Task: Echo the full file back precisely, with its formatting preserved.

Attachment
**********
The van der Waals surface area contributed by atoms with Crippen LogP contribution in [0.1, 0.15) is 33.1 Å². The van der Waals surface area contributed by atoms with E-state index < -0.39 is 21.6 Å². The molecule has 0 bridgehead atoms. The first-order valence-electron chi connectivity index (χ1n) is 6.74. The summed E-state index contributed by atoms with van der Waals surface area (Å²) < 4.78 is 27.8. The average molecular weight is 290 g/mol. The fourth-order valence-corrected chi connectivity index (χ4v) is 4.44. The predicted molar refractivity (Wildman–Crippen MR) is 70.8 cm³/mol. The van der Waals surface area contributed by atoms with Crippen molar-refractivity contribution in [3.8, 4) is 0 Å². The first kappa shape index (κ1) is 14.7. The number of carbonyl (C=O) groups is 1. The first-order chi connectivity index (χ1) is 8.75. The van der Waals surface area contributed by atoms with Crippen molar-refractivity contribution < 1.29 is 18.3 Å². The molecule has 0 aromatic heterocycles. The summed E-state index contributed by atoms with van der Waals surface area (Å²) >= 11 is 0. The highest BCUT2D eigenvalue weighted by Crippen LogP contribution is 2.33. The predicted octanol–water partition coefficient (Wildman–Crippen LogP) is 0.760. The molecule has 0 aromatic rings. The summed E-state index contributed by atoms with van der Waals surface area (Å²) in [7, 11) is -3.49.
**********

The van der Waals surface area contributed by atoms with Crippen LogP contribution in [0.1, 0.15) is 33.1 Å². The van der Waals surface area contributed by atoms with E-state index < -0.39 is 21.6 Å². The molecule has 0 bridgehead atoms. The first-order valence-electron chi connectivity index (χ1n) is 6.74. The summed E-state index contributed by atoms with van der Waals surface area (Å²) < 4.78 is 27.8. The average molecular weight is 290 g/mol. The fourth-order valence-corrected chi connectivity index (χ4v) is 4.44. The predicted molar refractivity (Wildman–Crippen MR) is 70.8 cm³/mol. The van der Waals surface area contributed by atoms with Crippen molar-refractivity contribution in [3.8, 4) is 0 Å². The first kappa shape index (κ1) is 14.7. The number of carbonyl (C=O) groups is 1. The first-order chi connectivity index (χ1) is 8.75. The van der Waals surface area contributed by atoms with Crippen molar-refractivity contribution < 1.29 is 18.3 Å². The molecule has 0 aromatic heterocycles. The summed E-state index contributed by atoms with van der Waals surface area (Å²) >= 11 is 0. The highest BCUT2D eigenvalue weighted by Crippen LogP contribution is 2.33. The predicted octanol–water partition coefficient (Wildman–Crippen LogP) is 0.760. The molecule has 0 aromatic rings. The summed E-state index contributed by atoms with van der Waals surface area (Å²) in [7, 11) is -3.49.